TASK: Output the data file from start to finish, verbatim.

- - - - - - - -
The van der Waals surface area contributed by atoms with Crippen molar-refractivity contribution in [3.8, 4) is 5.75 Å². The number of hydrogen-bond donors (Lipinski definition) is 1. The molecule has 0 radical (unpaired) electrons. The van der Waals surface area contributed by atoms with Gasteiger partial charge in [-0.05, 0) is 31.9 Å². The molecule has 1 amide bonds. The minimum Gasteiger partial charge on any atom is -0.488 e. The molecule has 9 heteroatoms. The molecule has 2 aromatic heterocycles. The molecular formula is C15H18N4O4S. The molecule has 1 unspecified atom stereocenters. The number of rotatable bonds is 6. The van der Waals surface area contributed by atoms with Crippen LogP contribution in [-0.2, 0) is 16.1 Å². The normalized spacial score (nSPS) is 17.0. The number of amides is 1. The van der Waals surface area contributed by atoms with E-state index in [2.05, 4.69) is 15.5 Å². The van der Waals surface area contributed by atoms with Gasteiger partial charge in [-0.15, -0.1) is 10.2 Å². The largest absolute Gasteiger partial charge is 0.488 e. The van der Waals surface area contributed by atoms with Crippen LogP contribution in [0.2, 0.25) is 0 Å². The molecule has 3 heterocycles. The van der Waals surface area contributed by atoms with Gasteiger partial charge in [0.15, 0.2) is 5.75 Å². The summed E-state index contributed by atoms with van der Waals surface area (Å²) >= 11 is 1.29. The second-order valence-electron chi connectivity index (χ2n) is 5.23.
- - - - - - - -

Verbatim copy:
The van der Waals surface area contributed by atoms with Crippen molar-refractivity contribution in [3.8, 4) is 5.75 Å². The number of hydrogen-bond donors (Lipinski definition) is 1. The molecule has 0 radical (unpaired) electrons. The van der Waals surface area contributed by atoms with Gasteiger partial charge in [-0.05, 0) is 31.9 Å². The molecule has 1 amide bonds. The minimum Gasteiger partial charge on any atom is -0.488 e. The molecule has 9 heteroatoms. The molecule has 2 aromatic heterocycles. The molecular formula is C15H18N4O4S. The molecule has 1 unspecified atom stereocenters. The number of rotatable bonds is 6. The van der Waals surface area contributed by atoms with Crippen LogP contribution in [-0.2, 0) is 16.1 Å². The normalized spacial score (nSPS) is 17.0. The number of amides is 1. The van der Waals surface area contributed by atoms with E-state index in [2.05, 4.69) is 15.5 Å². The van der Waals surface area contributed by atoms with Gasteiger partial charge in [-0.15, -0.1) is 10.2 Å². The largest absolute Gasteiger partial charge is 0.488 e. The van der Waals surface area contributed by atoms with Crippen LogP contribution in [0.2, 0.25) is 0 Å². The molecule has 3 heterocycles. The van der Waals surface area contributed by atoms with Gasteiger partial charge in [0.15, 0.2) is 5.75 Å². The summed E-state index contributed by atoms with van der Waals surface area (Å²) >= 11 is 1.29. The second-order valence-electron chi connectivity index (χ2n) is 5.23.